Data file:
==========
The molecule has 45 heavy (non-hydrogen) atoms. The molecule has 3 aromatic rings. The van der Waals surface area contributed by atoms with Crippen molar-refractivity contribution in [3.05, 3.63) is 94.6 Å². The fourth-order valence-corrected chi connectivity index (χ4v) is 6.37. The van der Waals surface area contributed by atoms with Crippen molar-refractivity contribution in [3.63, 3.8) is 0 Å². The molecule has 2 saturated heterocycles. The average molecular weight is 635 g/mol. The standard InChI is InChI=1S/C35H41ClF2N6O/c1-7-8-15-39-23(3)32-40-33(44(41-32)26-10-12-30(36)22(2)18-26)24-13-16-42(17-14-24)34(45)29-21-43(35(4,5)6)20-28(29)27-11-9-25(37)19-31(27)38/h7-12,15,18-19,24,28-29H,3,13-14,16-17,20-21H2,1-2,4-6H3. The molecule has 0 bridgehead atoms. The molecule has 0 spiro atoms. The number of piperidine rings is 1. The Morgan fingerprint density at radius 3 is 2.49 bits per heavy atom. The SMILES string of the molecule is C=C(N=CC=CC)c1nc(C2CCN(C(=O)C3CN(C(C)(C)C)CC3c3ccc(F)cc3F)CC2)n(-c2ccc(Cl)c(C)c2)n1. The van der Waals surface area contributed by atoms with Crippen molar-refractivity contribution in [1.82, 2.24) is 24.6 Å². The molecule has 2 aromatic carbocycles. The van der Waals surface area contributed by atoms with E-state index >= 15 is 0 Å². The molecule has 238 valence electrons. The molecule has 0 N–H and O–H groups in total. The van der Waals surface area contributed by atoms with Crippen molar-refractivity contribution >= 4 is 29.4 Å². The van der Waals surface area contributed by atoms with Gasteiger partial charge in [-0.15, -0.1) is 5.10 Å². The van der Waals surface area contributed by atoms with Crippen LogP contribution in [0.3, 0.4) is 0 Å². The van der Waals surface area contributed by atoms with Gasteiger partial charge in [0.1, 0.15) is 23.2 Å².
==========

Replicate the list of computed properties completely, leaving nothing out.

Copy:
The molecule has 45 heavy (non-hydrogen) atoms. The molecule has 3 aromatic rings. The van der Waals surface area contributed by atoms with Crippen molar-refractivity contribution in [3.05, 3.63) is 94.6 Å². The fourth-order valence-corrected chi connectivity index (χ4v) is 6.37. The van der Waals surface area contributed by atoms with Crippen molar-refractivity contribution in [3.63, 3.8) is 0 Å². The molecule has 2 saturated heterocycles. The average molecular weight is 635 g/mol. The standard InChI is InChI=1S/C35H41ClF2N6O/c1-7-8-15-39-23(3)32-40-33(44(41-32)26-10-12-30(36)22(2)18-26)24-13-16-42(17-14-24)34(45)29-21-43(35(4,5)6)20-28(29)27-11-9-25(37)19-31(27)38/h7-12,15,18-19,24,28-29H,3,13-14,16-17,20-21H2,1-2,4-6H3. The molecule has 0 bridgehead atoms. The molecule has 0 spiro atoms. The number of piperidine rings is 1. The Morgan fingerprint density at radius 3 is 2.49 bits per heavy atom. The SMILES string of the molecule is C=C(N=CC=CC)c1nc(C2CCN(C(=O)C3CN(C(C)(C)C)CC3c3ccc(F)cc3F)CC2)n(-c2ccc(Cl)c(C)c2)n1. The van der Waals surface area contributed by atoms with Crippen molar-refractivity contribution in [1.82, 2.24) is 24.6 Å². The molecule has 2 aromatic carbocycles. The van der Waals surface area contributed by atoms with E-state index >= 15 is 0 Å². The molecule has 238 valence electrons. The molecule has 0 N–H and O–H groups in total. The van der Waals surface area contributed by atoms with Crippen molar-refractivity contribution >= 4 is 29.4 Å². The van der Waals surface area contributed by atoms with Gasteiger partial charge in [-0.15, -0.1) is 5.10 Å². The van der Waals surface area contributed by atoms with Crippen LogP contribution in [0.3, 0.4) is 0 Å². The van der Waals surface area contributed by atoms with Gasteiger partial charge in [0.1, 0.15) is 23.2 Å².